Leif Wathne, P.E., Vice President of Highways and Federal Affairs for the American Concrete Pavement Association (ACPA): As a starting point, the concrete pavement industry welcomed the American Recovery and Reinvestment Act (ARRA). In terms of the actual program, however, it had mixed results for the concrete pavement industry. There were some highway, roadway, and airport pavement construction projects started and completed quickly and efficiently. But we simply need to do more to improve the capacity and conditions of our nation's surface transportation infrastructure.
"There are three critical issues that are hanging in the balance:
- Condition and capacity - Both the condition and capacity of highways and roadways in the United States are sorely lacking … and well documented. Road builders and agencies have been lagging behind for generations as federal funding has fallen short of the critical needs of our system.
- Jobs - The overall construction industry is still facing unemployment in the range of 20 percent or more. Transportation construction plays a vital role in our nation's economy, not only by providing well-paying, permanent employment, but also by supporting business and commerce in the timely shipment of goods to market.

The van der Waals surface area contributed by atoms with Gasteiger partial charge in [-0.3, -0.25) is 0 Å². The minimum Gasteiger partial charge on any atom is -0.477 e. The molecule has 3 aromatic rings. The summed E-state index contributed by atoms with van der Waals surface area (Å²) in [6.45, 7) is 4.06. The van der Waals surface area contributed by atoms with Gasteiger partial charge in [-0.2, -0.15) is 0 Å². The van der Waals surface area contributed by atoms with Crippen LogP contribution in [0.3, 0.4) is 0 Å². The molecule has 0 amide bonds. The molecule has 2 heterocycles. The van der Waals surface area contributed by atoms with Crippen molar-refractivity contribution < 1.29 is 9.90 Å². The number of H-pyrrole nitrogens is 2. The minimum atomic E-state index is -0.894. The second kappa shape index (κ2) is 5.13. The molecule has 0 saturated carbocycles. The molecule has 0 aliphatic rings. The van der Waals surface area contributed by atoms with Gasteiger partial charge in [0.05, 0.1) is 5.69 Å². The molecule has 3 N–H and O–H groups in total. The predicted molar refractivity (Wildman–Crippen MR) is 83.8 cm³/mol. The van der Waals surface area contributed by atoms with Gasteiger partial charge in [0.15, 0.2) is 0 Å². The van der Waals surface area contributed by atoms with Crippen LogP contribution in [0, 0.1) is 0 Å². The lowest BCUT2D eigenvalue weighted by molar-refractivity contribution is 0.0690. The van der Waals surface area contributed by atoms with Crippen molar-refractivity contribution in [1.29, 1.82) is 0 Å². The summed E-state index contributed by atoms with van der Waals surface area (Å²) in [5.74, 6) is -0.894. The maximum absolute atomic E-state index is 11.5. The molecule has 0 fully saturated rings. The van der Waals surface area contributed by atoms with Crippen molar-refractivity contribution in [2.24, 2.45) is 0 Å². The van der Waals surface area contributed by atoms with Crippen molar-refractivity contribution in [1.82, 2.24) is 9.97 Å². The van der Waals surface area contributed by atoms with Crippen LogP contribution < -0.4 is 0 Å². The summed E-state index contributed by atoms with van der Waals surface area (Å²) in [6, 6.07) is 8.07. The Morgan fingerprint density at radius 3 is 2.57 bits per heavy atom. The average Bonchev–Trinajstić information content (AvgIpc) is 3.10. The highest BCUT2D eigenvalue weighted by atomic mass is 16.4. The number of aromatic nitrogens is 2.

- Competition - In nations such as Russia, Brazil, India, and China, there are large scale investments being made in highways and other surface transportation infrastructure. It is no coincidence that these nations are emerging not only as economic superpowers, but also formidable political powers, as well.
"The short-term gains realized from the ARRA will be lost without a robust highway bill now. It is for this reason the American Concrete Pavement Association is urging quick passage of a multi-year highway bill, as well as the required funding mechanism, such as an increase in the federal motor fuels tax."
CC: The much anticipated highway bill remains stalled. Do you see Congress passing the bill soon after the November elections? If so, what impact will it have on the highway industry?
Wathne, ACPA: "We do not anticipate the highway bill being passed this year, even though we remain hopeful that Congress will muster the will to tackle the challenge before the end of the year. The answer to the question of what impact it will have on the concrete pavement industry will depend largely on the scale of the program. Even so, we expect the bill, when signed into law, will help reduce the high unemployment in the construction industry; create good jobs; and allow companies and agencies to plan for both the short-term and long-term needs of the federal-aid highway system."
Leininger, NRMCA: "The short answer is simple: Congress won't touch a new transportation bill at earliest, until 2011. The most we will see on the transportation front before 2011 is Congress passing another extension before their winter recess to fund transportation at the minimum levels from January 1, 2011 until roughly the spring of 2011; when the Highway Trust Fund is thought to run out of money again.